Posted in Cross Cultural Communication

Toxic Texting

Recently, a client confided that his staff’s texting habits are beyond frustrating for him; that staff members “whip” out their cell phones and begin texting at any time, and at all times!

Sound familiar? Is this disrespectful or efficient?

This client assumed these texts were of a personal nature and he wondered why he was paying people to have personal conversations on his dime. Would these same people answer a personal phone call in the middle of a work conversation or meeting?

When is it okay to text at work?

Each of us is likely to have a different answer to that question, based on our generation, industry, function, economic status, and perhaps even where we live.

We know that some, perhaps many, of your texts are legitimate, work-related messages. Texting can be a quick and efficient way to have a work question answered, to find out where the meeting was re-located to, or to find out where a co-worker is if you need to find them.

Ask yourself:

What is your body language when you text? How do others interpret that? If you are smiling and chuckling, does that tell people around you that you’re having a personal conversation? If you look serious or are frowning, will other’s think your text is work-related?

What about if you are working independently in your cube or even in a group setting, what assumptions might people make when they walk by and see you texting?

Next time your phone alerts you to a new text, stop and consider what is going on around you.  Are you in a setting with other people who are expecting you to pay attention, to be engaged with them? If so, how are they likely to interpret your actions if you are distracted with texting? What do you suppose they are thinking about you and your commitment to the task at hand? No matter how discreet you believe you are being, everyone around you is aware that you are texting.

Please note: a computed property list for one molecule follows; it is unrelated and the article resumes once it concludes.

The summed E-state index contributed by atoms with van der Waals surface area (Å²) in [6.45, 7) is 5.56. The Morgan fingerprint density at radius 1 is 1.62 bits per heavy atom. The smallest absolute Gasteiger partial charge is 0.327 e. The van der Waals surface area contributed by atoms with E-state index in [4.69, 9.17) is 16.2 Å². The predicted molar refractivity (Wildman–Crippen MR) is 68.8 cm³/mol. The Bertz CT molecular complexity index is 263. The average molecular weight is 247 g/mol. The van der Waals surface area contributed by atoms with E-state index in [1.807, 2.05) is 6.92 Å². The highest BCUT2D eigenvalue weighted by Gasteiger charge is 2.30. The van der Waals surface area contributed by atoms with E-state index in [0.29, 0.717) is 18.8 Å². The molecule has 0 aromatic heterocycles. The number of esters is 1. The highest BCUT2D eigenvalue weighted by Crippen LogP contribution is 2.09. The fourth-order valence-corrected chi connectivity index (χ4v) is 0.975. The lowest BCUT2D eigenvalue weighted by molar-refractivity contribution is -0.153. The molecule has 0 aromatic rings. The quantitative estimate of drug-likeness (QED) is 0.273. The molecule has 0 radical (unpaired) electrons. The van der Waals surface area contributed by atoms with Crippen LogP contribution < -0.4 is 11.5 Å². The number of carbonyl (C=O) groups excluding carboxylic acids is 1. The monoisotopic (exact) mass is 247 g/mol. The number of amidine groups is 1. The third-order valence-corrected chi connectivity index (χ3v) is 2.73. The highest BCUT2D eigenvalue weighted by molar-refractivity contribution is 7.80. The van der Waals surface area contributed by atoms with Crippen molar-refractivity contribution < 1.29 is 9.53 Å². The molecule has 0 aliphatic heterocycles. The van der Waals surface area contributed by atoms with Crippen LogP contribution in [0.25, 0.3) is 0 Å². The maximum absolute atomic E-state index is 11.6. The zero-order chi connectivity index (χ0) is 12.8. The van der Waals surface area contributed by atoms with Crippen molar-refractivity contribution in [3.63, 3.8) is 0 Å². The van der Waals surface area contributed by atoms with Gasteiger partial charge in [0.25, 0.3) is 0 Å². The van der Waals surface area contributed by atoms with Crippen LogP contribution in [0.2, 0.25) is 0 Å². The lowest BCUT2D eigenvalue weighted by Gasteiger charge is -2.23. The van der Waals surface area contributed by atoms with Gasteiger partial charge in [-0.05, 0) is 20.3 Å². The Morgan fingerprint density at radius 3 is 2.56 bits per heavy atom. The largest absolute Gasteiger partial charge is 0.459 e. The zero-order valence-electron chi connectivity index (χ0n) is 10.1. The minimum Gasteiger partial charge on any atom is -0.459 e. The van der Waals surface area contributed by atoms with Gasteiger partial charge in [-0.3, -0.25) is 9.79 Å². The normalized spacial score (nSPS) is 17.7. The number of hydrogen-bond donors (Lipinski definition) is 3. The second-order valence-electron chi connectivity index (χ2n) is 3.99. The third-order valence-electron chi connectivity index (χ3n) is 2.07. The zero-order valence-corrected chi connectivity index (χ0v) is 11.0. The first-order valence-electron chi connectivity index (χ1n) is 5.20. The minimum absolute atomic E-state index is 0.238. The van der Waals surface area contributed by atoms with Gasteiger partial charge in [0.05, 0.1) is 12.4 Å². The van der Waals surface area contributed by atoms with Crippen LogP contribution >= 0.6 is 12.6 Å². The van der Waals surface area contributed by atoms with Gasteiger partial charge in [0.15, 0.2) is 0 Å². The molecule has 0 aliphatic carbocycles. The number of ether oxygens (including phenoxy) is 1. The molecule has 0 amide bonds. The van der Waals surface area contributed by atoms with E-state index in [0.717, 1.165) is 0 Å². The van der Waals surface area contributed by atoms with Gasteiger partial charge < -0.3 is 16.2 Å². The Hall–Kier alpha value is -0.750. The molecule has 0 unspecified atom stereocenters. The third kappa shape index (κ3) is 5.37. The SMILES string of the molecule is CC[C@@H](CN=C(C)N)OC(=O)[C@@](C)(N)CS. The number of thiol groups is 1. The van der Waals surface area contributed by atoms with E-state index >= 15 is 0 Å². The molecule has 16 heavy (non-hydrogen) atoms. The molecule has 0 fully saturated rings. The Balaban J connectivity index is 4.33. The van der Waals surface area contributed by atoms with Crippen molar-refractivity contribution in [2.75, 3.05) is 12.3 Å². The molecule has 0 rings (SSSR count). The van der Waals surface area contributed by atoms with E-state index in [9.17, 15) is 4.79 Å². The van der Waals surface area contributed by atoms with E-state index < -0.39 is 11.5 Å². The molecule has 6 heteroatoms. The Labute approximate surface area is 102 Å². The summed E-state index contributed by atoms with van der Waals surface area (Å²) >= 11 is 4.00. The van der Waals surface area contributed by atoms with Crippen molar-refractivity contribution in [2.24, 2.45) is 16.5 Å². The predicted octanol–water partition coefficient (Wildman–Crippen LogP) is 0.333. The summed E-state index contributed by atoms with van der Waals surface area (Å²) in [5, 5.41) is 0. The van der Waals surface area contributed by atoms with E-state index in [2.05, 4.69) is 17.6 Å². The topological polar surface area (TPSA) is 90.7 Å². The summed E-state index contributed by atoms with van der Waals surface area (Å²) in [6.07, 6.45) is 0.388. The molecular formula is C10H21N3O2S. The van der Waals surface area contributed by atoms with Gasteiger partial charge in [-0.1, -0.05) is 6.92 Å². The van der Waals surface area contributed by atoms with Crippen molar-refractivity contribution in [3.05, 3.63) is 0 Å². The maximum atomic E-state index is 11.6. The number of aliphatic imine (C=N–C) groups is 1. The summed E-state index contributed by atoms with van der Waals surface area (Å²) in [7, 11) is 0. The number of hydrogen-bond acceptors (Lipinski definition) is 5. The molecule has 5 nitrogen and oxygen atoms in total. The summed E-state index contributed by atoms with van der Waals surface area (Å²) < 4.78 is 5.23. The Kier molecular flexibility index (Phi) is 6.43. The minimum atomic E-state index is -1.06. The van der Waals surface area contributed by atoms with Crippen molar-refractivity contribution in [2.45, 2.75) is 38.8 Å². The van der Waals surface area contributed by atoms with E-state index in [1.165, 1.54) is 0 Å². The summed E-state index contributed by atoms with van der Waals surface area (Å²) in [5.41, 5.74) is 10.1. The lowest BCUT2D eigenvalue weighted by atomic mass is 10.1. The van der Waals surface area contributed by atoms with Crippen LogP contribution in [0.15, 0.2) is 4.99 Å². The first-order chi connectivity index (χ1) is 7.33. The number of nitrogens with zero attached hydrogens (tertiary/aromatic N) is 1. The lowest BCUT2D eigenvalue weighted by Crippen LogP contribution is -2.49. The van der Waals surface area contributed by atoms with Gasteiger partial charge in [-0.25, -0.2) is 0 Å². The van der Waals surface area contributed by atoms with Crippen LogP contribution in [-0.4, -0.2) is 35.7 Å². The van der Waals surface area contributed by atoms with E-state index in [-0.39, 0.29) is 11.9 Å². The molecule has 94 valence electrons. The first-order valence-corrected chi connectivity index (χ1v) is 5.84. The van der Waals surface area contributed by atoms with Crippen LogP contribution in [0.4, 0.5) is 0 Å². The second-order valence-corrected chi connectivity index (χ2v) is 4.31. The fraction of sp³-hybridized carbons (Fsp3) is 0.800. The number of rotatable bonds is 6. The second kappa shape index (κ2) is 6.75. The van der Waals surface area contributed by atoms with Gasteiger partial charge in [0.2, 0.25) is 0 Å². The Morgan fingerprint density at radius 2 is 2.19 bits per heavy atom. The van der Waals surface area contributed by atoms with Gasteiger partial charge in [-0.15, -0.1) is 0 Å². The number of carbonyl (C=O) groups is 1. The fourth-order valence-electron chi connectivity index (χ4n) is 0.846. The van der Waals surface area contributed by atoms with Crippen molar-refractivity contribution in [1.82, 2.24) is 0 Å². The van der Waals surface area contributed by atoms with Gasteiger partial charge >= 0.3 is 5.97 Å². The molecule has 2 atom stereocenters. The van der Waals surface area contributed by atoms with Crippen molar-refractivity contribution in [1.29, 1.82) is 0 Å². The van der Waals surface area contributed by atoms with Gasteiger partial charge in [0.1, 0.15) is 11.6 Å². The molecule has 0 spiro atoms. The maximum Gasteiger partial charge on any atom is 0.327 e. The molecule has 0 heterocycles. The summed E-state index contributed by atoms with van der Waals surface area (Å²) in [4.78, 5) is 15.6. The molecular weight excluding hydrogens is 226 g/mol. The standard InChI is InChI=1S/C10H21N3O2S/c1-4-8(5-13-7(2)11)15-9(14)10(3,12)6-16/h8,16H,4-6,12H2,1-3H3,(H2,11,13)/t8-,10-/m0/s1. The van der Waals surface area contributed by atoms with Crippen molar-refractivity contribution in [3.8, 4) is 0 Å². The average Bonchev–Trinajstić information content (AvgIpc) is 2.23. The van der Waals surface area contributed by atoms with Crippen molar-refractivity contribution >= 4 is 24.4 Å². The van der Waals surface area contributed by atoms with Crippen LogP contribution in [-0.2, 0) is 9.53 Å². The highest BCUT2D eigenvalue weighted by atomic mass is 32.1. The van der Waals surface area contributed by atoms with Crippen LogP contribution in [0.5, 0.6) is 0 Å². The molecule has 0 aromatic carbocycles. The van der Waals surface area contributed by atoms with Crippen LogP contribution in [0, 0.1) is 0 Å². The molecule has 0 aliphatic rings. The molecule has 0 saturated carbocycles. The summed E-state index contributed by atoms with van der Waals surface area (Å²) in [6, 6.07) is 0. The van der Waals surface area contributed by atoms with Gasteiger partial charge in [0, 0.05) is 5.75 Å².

Why does it matter, anyway? We live in a society where texting is fast becoming the go-to mode of communication. Even my 72-year-old mother has a smartphone and sends me text messages. Who cares if I read it and respond during a part of a meeting in which I have nothing to contribute at that moment?

Therein lies the rub.

People do care, and they care a lot.

There are unintended consequences of allowing personal conversations to distract you from the work that you are being paid to do. Short of a bona-fide emergency, these distractions often make a person appear unprofessional to their peers and leaders. Just last week, two co-workers were clearly texting back and forth during a meeting and the presenter was distracted by their behavior. We wondered if they (the co-workers) thought that no one could figure out what they were doing or if they just didn’t care that they were acting like junior-high school students passing notes?

Are you a Toxic Texter?

TRY THIS — for the next two days, track how much time you spend engaging in personal text messages while at work. Include time spent reading, pondering, composing, sending, editing, and checking for a response.   Additionally, keep track of your work-related text messages.

Evaluate your results. It might be time to turn off texting while at work. If you’re not sure if your workplace is “text friendly”, ask! Having an explicit conversation about acceptable and unacceptable electronic behaviors can be relationship-building and help bridge distance.

Happy Holidays and thank you for reading!

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